Cannery Row by John Steinbeck challenged me. Not in the way that a work of Shakespeare or Joseph Conrad’s has and not in the way that The Book Thief or others like it have. No, Cannery Row is actually not a difficult read and it’s not exactly the most gripping story. It didn’t leave me turning the pages, wanting more. In fact the only reason I kept turning page after page was mostly because I was in a window seat on a 10 hour international flight back from London and I didn’t want to beg the person next to me to let me out to grab one of the other six books I had stored in my overhead carry-on.
So I kept turning and turning and all the while I kept wondering and wondering, “Where on earth is Steinbeck going with this one?” Before Cannery Row, I had read two other books by Steinbeck: The Grapes of Wrath and Of Mice and Men. Though it’s been awhile since I’ve read either of those, I still remember Steinbeck having some kind of direction, some kind of stance in both works. Cannery Row, on the other hand, seemed to have no point.
I started to think that I was missing the point and maybe I was. It had absolutely no plot. Cannery Row was just a series of seemingly meaningless events with little vignettes weaved in. When I finally landed in Dallas and was waiting on my connecting flight, I looked up the summary on Goodreads.com and the first sentence reads as follows: “Cannery Row is a book without much of a plot.”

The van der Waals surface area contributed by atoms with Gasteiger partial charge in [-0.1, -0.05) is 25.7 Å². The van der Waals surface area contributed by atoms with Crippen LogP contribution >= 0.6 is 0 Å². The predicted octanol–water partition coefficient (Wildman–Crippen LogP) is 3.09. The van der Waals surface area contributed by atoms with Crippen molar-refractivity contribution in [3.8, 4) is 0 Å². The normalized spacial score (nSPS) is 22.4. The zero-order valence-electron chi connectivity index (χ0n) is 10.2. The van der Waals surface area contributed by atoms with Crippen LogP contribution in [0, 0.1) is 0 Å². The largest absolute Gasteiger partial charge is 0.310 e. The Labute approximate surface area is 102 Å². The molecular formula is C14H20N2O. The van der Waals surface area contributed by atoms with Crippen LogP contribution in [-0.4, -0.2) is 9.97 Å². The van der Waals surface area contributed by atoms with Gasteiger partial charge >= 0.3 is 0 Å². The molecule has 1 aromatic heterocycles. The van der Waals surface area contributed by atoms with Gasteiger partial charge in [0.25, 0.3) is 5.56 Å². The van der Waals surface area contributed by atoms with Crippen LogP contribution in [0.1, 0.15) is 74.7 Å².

Phew! I breathed a sigh of when I read that. I was glad I wasn’t the only one who thought so. But the next sentence of the summary made Steinbeck’s purpose in writing the story so much clearer. It reads, “Rather, it is an attempt to capture the feeling and people of a place, the cannery district of Monterey, California, which is populated by a mix of those down on their luck and those who choose for other reasons not to live ‘up the hill’ in the more respectable area of town.”
What I failed to realize in the first pages I read was that Cannery Row is depiction of everyday life and the small stories to comprise it. There is nothing gripping, nothing thrilling about the events of everyday life. Life simply happens. Life’s events begin and end not in the dramatic way that they do in most movies, books and other forms of entertainment. They simply happen. As one thing fades into the foreground of life’s chronology another fades out but despite the subtleties of events they still form the stories, however small, of the people within the cannery community.
Cannery Row doesn’t fit into the box I thought all of Steinbeck’s works fit. There is nothing grand about it. There is nothing about this book that will attract you to it other than the author. It is an easy read worth reading if you’re simply looking for something to pass the time.